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This review is taken from PN Review 59, Volume 14 Number 3, January - February 1988.

FROM BUSKIN TO SWAN OF AVON Adrian Poole, Tragedy - Shakespeare and the Greek Example (Blackwell) £19.50
H.A. Mason, The Tragic Plane (Oxford: Clarendon Press) £17.50

In a minor novel by Mrs Humphry Ward, The Case of Richard Meynell, the heroine, Hester, has been dispatched to Paris to save her from an unfortunate liaison. She is an intelligent girl of eighteen, but stubborn and wilful. She is taken to see Oedipus Rex; and she writes home giving her reactions:

'I know you want me - you want everybody - "to be good"! But "being good" has nothing to do with us.
How can it? - such creatures and puppets as we are! Poor wretch, Oedipus! He never meant anyone any harm - did
he? - and yet - you see! "Apollo, friends, Apollo it was, that brought all these my woes, my sore, sore woes! - to pass."'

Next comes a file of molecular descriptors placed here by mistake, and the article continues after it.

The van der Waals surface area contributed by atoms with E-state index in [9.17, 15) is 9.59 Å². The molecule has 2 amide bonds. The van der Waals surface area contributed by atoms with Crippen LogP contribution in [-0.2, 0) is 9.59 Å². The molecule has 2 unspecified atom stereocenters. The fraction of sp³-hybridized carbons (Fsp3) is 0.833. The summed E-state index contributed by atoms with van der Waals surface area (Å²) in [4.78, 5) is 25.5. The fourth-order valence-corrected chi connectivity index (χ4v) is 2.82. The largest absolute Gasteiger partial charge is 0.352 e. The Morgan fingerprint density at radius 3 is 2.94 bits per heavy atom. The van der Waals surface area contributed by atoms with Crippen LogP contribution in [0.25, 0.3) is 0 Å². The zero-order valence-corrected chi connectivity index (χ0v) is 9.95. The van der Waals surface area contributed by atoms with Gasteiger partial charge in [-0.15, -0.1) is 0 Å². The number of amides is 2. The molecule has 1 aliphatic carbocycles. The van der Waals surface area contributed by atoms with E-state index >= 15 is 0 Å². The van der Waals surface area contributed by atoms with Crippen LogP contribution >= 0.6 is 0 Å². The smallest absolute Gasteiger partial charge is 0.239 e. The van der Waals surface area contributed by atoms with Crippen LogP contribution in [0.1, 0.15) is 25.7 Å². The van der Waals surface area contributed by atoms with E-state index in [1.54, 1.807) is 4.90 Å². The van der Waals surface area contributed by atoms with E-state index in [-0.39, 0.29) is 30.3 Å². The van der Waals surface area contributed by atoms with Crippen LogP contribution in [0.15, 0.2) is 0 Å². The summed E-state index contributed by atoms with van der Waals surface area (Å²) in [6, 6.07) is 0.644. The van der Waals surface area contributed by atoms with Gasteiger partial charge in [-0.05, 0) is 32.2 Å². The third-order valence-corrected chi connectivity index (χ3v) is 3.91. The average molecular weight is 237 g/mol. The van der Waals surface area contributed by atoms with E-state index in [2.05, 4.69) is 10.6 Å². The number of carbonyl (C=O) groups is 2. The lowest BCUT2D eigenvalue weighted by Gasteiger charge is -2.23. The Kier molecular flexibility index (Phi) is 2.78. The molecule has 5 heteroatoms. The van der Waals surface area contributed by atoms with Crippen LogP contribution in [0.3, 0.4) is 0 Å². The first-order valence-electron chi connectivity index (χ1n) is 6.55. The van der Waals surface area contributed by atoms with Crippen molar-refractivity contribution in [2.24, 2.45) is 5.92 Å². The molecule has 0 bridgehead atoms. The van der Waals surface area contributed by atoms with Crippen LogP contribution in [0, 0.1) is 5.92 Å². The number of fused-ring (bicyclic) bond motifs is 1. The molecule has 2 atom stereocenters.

And she goes on:

'You can't think what a good doctrine it is after all - how it steadies one! What chance have we against these blundering Gods? - Nothing one can do makes any difference. It is really very consoling if you come to think of it; and it's no sort of good being angry with Apollo!'

Hester's friends in England think the letter 'part nonsense, part bravado'; and they guess that the Greek notion of 'remorseless fate' had led Hester to 'browse in the . . . magazine articles of French determinism - and this letter was the result.'

Hester's is a caricature - as ...

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